I attempted to sew on the belt loops with my walking foot attached but I just couldn’t see what I was doing. In the end I used my applique foot which is quite short and open. Along with the jean-a-ma-jig and wonder tape I managed 5 perfectly placed neat belt loops. And then the dreaded buttonhole. The buttonhole foot just kept catching in the seam allowance and knotted. I tried normal thread the same colour as the topstitch thread. After a google search I came across a Youtube video on a manual buttonhole. It takes a bit of practice but looks fantastic. However, I did use fraycheck on the back and let dry before I cut open.
Now a little more relaxed around denim I thought I would tackle the jacket - all those buttonholes! It was easier to decide which size to make as my waist measurement ties in with my bust and I again made an 8. Another PDF but this pattern is layered so I could just print out the one size and a manageable number of pages. Every single page lined up perfectly. Then it struck me there were an awful lot of pattern pieces - 20 in fact, A to T. Thankfully, as with the Ginger there is a fabulous sewalong to accompany the pattern instructions which have technical drawings. Again I mostly followed the sewalong occasionally referring back to the pattern but I should point out that they are enough but I prefer photos.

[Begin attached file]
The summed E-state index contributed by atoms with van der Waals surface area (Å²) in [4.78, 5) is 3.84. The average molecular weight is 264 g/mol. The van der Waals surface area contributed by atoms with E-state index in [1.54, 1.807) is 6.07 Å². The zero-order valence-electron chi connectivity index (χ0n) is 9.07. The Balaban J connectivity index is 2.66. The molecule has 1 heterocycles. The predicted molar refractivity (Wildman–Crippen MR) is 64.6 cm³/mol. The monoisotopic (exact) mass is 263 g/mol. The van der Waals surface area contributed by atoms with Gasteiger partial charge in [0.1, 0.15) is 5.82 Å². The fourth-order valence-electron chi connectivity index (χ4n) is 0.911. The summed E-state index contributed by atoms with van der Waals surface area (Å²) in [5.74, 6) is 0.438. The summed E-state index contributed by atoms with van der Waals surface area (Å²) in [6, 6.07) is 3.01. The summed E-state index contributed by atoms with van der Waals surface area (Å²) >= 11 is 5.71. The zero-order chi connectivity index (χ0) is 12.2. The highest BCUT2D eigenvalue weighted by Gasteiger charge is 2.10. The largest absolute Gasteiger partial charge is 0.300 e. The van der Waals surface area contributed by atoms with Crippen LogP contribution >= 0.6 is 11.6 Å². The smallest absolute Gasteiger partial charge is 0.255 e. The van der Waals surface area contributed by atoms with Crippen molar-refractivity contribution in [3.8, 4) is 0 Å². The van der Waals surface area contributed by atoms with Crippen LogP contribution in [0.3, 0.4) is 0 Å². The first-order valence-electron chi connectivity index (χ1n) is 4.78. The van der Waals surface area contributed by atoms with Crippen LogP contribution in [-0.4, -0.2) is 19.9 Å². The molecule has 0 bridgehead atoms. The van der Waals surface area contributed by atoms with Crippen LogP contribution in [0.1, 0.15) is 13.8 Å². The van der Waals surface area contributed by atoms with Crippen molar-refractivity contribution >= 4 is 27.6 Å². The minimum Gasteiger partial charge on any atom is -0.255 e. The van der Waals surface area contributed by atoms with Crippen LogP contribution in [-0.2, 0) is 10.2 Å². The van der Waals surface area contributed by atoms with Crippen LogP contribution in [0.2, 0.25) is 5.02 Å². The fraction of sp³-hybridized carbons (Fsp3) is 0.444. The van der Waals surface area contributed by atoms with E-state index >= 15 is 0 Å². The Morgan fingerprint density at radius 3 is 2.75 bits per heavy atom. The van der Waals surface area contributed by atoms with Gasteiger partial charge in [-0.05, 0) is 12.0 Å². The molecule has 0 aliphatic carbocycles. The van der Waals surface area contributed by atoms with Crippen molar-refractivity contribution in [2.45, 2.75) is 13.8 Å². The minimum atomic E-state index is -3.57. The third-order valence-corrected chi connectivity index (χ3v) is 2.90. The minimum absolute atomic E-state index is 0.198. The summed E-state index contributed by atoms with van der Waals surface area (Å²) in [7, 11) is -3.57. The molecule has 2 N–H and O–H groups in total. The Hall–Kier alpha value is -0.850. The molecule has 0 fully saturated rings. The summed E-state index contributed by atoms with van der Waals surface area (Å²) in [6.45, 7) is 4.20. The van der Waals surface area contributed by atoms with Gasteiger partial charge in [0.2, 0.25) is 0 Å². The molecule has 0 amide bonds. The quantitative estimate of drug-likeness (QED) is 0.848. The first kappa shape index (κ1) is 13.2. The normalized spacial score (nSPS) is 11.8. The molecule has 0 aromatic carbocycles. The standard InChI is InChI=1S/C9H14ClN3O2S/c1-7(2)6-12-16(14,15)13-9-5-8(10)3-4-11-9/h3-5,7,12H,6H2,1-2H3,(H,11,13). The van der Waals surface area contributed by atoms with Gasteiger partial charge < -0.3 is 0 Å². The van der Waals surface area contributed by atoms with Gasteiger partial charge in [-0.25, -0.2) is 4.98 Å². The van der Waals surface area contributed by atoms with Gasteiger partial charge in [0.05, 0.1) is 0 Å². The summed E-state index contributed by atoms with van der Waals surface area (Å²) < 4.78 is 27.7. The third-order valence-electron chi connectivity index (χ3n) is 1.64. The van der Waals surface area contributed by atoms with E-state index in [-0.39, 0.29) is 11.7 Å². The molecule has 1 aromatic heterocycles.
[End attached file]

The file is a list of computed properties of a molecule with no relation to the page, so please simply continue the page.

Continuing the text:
I wanted to embroider the back but wanted the design to fit within the centre back panel as I didn’t want to go over the bulky seams. This time the pattern is for a non-stretch denim and I used a mid blue from Empress Mills. This influenced the design I used because a lot of the designs would work on either bleached or very dark denim. I found another Embroidery Library design that I thought would work really well called Wild West Blooms. I changed out the teal for a more turquoise colour to pop on the denim.